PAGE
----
So in addition to the list I posted last time I can add
- redo vang strop
- seal cockpit floor
- heat exchanger zinc
- plug downrigger holes
Anyway I’ve been working pretty much all the time although with the heat and the smoke currently blanketing BC, it’s pretty brutal. Here is what I’ve got done so far
Sort through Lines
I basically pulled out all my lines from various hidey holes and crevices and it turns out I had a LOT of line. Like, a LOT. So I gave away most of it (almost 20 bits of line, from 15foot to 100 foot), cut up one of my old halyards into docklines and kept around 6 spare pieces of line + dock lines. That should keep me going.
Series Drogue Fittings
To go with my new jordan series drogue from Oceanbrake I had to find some way to attach it. This is used when stuff really goes wrong, like in a survival storm with huge breaking waves etc etc, so the attachment points have to be SOLIDDDDD. Most people make custom ones, and I did the same. Seeing as though if I was using this I would have enough to worry about, I got Blackline Marine to do it for me, as they would be able to do all the calculations and size the plates/bolts properly. And pretty nice they look too.
It has a beefy backing plate on the other side as well.
Hopefully if I do get into a bad situation this allows me to just deploy the series drogue and then lock myself in the cabin while having a good ol’ cry.
One of the things that made swiftsure more ‘exciting’ was my traveller deciding to pull itself out of the deck in the middle of beating up the Juan De Fuca, leading to the middle bending alarmingly and making me wonder what would happen if it let go entirely (a 5 foot long metal girder swinging around head height with a few hundred pounds of force behind it wasn’t entirely great to contemplate). Luckily the end bolts held.
On investigation I found that several of the bolts were missing that fasten it down to the actual boat – all of the middle ones just connected to a thin metal plate above the hatchway – which seems a pretty terrible design, if I’m being honest. Anyway, I retapped and put in more bolts, hopefully leading to less chance of decapitation.
I also redid the traveller blocks – I sawed off this weird long metal tube at each end
which allowed me to mount the blocks closer to the ends of the traveller, and thereby take a shackle out of each connection. Allows more play on the traveller and looks way less janky than before
I also readded the blocks I took off 9 months(!) ago when I was painting that provide a better route to the cam cleat. I should have done this ages ago – I’m really lazy
Pretty self explanatory this. Bought a bunch of engine spares, including 3 impellors each for the raw water pump and the coolant pump, plus spare belts, plus an air filter, plus 5 oil filters, 2 spare racors and 2 spare primary filters.
Easy enough, just a bunch of cash (I hate engines). WHY ARE IMPELLORS SO EXPENSIVE
So way back when I installed this I was lazy and instead of drilling and tapping screws I just used rivets. To avoid galvonic crosion I used aluminium rivets. You can see where this is going.
Anyway the bottom 5 holes were all tapped and screwed in with 5/16 bolts after they popped out a while ago, and then this trip a bunch more popped out. So I ended up tapping most of them anyway. It’s now a lot stronger!
This was another project that I spent a lot of time and money doing a couple years ago that I am redoing now I have a bit more knowledge.
The original replacement worked ok but sometimes got hung up, was getting hard to move and also used what the rigger call ‘old technology’ – i.e it had a clunky slide attached by wire to attach to the clew of the sail (a hangover from my old mainsail that had slugs on the bottom)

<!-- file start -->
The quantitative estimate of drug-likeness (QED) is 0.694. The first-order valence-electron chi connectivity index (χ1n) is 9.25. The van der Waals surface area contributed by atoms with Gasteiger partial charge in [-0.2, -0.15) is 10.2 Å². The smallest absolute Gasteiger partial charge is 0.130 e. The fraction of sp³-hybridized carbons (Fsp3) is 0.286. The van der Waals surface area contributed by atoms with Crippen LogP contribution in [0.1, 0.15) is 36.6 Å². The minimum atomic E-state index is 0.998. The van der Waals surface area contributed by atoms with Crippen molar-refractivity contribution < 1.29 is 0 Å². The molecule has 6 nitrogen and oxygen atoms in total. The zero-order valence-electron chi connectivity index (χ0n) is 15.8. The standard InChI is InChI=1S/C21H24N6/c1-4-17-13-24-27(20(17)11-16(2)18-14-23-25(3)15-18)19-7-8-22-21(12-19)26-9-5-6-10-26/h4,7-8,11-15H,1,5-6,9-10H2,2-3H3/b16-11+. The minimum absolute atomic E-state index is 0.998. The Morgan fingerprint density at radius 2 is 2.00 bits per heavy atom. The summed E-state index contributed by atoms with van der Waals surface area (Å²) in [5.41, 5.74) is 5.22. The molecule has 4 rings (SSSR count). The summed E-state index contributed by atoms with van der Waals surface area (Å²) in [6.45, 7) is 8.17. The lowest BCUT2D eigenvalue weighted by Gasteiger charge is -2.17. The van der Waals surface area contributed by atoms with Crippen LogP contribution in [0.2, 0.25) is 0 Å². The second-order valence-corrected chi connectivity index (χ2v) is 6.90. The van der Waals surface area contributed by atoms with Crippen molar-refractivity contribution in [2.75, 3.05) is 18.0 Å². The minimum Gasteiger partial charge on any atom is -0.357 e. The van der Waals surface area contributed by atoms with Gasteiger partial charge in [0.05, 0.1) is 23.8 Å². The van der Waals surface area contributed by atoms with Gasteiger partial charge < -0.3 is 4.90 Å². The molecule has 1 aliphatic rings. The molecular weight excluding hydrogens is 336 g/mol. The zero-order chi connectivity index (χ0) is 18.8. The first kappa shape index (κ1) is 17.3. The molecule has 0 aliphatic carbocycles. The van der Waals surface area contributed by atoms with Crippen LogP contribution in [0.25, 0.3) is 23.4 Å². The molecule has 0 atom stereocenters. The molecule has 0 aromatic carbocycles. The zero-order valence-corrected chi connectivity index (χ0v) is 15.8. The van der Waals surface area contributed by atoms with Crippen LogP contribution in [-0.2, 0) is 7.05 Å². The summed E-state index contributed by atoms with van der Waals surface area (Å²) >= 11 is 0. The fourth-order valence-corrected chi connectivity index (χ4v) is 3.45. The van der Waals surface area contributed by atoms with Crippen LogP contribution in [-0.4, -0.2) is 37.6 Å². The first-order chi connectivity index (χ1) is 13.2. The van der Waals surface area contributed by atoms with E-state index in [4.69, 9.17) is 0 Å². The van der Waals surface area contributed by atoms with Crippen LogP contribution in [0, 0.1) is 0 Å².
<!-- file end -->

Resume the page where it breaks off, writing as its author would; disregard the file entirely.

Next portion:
I took the end of the boom off and managed to get out the outhaul tackle and found it really mangled
time to replace that then
To cut down on the amount of tackle inside the boom I decided to do something similar to this (image from https://www.harken.com/content.aspx?id=3910)
Except I added a block to the clew of the sail and extended the line back to the cockpit and B block is just the sheave at the end of the boom and not a seperate block.
I also used a length of amsteel to attach the sail clew to the internal block and MLX for the rest.
this is now 4-1 instead of 5-1 but the reduction in friction should really help. Also it doesn’t seem to be jamming anymore. Hooray!
My old mainsheet was the only original piece of running rigging left on the boat (not counting the spare halyard) so it was time for a new one, especially since the old one was slightly too short meaning I couldn’t get the boom out as far as I would have been able to otherwise. Look how pretty it is.
Note all the stuff on deck as I try to do 400 projects at once and the post-apocalyptic skies, caused by dozens of wildfires
Here is the ‘sunset’
Yeah. It’s pretty bad here right now.
Other small things
In addition to the stuff above, I also retorqued the keel bolts, sealed the small screw holes in the cockpit floor so it’d stop leaking onto the engine (and hence into the cabin eventually), changed the heat exchanged zinc (finally), scraped the winches with 60 grit sandpaper to try to make them less ‘slippery’ and rewrapped the furler so that the furling line is proper length again. PHEW. I also sold my downriggers :(. End of an era, but that meant I had to reseal up all the holes etc.
farewell sweet princes etc etc
And that’s it (well, and I’ve kinda halfway through a pushpit extension + solar arch).
I’m exhausted and reaaaaaally want to get back into the water but probably have another week still to go… ugh!
On the plus side I met some nice people who follow my blog and a couple in a 32 foot sailboat who is going down around the same time I am, so we are going to try to keep in touch. Exciting!
I hope the next update is less BOAT WORK and more BOAT SAILING but we will see.